The second purpose is to provide food for those who are in need. Much of the food canned or created goes to what are known as Bishop’s Storehouses. These look like small grocery stores except they don’t have cash registers. Church members who are in need meet with their bishops to evaluate their budgets and learn how to live on less. They can also receive permission to fill out a food order. From a list of available items, they mark what they need and in what quantities. The bishop can make adjustments (up or down) and then they take the list to the storehouse, where someone helps them fill the order.
However, the canneries are also used to help local charities feed people. The Salvation Army, Utah Food Bank Services, Jewish Family Services, Houston Food Bank, and Metro CareRing are among the many non-Mormon organizations that make use of the canneries. Some provide their own food items while the church provides them with cans, lids, labels with the name of the charity, not the Mormon Church, and free use of the cannery. Other organizations provide only volunteers to do the work.
The Denver cannery devotes three months a year to outside charities, with the remaining time devoted to serving their own people. The project in Denver began twenty years ago. At that time, the cannery arranged for local farmers to donate surplus crops to be canned for those in need. The current program provides peanut butter to the Houston Food Bank. The food bank provides the peanuts and the Mormons provide everything else. The food bank is able to produce a jar of peanut butter for only 91 cents this way and is able to provide 95,000 jars of peanut butter a year to those who come to them for help. Peanut butter is very popular with food banks because it’s nutritious and doesn’t require refrigeration, additional ingredients, or even dishes to be enjoyed. It’s also popular with children. Having a large quantity of one item consistently available and prepared in advance provides them with some security and the ability to better plan.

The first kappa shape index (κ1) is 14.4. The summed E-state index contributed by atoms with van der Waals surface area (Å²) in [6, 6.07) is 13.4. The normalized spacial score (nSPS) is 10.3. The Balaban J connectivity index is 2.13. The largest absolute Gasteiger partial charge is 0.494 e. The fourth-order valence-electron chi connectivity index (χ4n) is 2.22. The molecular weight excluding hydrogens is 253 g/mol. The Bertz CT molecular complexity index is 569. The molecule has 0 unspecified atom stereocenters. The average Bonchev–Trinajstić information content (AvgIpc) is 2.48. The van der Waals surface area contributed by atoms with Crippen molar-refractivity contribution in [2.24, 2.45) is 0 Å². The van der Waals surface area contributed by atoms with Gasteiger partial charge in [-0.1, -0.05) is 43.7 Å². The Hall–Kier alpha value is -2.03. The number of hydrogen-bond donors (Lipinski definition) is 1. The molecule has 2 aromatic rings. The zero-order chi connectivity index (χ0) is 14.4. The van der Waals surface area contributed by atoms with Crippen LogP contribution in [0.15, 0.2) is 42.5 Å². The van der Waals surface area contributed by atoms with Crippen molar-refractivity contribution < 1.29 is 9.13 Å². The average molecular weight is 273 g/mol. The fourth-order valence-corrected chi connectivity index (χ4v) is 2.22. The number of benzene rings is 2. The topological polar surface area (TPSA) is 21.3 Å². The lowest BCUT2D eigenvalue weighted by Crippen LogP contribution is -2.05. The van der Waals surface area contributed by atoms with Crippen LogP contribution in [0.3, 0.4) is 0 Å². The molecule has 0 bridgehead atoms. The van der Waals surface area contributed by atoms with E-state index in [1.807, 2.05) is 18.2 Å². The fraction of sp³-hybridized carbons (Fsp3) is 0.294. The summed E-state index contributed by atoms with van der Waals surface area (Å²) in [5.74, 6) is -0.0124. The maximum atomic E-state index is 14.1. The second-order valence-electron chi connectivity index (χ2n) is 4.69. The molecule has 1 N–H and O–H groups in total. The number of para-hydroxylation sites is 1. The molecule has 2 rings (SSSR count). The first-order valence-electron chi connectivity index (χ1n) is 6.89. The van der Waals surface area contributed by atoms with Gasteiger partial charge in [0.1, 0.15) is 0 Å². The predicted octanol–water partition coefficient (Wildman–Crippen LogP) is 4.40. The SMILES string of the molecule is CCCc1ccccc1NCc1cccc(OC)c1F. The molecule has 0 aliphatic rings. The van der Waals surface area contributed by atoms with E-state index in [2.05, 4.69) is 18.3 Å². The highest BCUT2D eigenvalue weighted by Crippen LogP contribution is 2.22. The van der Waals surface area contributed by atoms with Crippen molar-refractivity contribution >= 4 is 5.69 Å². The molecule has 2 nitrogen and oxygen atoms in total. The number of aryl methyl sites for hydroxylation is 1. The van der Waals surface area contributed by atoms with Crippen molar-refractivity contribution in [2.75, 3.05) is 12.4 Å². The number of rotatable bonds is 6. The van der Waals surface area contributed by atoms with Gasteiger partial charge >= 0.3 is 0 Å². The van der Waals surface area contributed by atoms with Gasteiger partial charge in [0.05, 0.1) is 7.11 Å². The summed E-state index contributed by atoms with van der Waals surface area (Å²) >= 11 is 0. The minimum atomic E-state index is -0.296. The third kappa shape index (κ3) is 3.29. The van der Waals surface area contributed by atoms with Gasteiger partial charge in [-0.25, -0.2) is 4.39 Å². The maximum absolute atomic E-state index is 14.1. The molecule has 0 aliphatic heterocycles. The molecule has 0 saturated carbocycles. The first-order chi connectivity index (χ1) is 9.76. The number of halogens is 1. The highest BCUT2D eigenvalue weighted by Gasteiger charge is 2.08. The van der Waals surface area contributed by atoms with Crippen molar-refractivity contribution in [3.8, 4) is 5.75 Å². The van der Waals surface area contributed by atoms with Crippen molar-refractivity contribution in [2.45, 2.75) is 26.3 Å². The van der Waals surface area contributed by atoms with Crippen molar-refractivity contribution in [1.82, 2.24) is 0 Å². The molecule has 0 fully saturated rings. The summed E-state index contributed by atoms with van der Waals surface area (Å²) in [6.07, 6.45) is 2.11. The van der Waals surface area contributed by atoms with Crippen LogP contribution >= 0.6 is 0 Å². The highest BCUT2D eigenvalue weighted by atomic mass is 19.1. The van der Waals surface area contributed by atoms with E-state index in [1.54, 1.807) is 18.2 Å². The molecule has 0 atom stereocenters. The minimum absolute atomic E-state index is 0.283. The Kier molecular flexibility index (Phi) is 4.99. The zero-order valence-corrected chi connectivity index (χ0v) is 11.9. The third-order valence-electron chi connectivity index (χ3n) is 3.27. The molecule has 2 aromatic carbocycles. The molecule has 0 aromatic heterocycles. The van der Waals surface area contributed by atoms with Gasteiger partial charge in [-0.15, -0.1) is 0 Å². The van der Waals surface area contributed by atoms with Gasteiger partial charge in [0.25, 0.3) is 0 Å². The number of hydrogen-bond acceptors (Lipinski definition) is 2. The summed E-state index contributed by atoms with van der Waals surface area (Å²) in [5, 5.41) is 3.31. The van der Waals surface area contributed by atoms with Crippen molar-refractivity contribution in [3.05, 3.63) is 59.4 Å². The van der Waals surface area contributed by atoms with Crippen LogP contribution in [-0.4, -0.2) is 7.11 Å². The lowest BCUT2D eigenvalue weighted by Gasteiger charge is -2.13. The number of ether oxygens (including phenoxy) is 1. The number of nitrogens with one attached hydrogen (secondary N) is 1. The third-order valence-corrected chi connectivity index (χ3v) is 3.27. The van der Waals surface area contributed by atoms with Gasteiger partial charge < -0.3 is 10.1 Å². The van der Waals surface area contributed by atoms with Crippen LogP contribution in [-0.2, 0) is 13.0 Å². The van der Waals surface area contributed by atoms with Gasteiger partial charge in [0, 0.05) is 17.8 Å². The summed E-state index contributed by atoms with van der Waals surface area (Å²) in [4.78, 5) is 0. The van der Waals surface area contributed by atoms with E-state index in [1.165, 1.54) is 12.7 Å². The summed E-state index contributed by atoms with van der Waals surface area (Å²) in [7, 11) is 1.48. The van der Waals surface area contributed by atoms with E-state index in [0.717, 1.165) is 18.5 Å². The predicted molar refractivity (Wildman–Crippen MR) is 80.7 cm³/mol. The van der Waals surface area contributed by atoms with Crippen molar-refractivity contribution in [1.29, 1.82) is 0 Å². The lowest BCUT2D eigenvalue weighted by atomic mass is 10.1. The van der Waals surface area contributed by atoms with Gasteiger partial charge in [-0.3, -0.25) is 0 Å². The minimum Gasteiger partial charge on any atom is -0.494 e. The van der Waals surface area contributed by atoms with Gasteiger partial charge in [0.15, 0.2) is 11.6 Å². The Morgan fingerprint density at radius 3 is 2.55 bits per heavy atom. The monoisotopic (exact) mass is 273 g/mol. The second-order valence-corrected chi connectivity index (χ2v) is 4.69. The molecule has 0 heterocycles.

The Mormons provide services to the poor, both LDS and non-LDS, in a variety of ways. The storehouses food, mentioned earlier, is paid for through a unique program called Fast Offerings. Once a month, Mormons are asked to not eat or drink anything—not even water—for twenty-four hours if they are physically able to do so. This actually only requires them to skip two meals, plus snacks. They donate the money they saved by not eating to their congregation, which then uses the money to take care of the poor. In that way, Mormon congregations, who consider themselves a family, take care of their own. It takes nothing extra out of their budget, but does require some sacrifice on each person’s part. The receivers “pay” for what they receive by accepting church assignments, including working at the storehouse for a few hours. The work seldom equals what was received, but it allows the family to maintain their self-respect, knowing the help was not a handout. They also know they’ve helped others in the past, and will again in the future, and all of this makes it easier to accept help in the proper spirit.
Another way . This program serves the poor world-wide, and is not specifically for Mormons. Volunteers might use these funds to provide clean water for a village, help native people build a school yard, provide wheelchairs for those who can’t afford them, or provide training to villagers in caring for premature infants. Normally, the people who receive the gifts are expected to participate, offering some of the labor and providing people to train in maintaining whatever is provided.
These are just a few of the many programs offered by the Mormons, through a variety of programs, to assist those who need a temporary hand to get their lives back on track.
To learn about the cannery programs to assist hunger groups, see: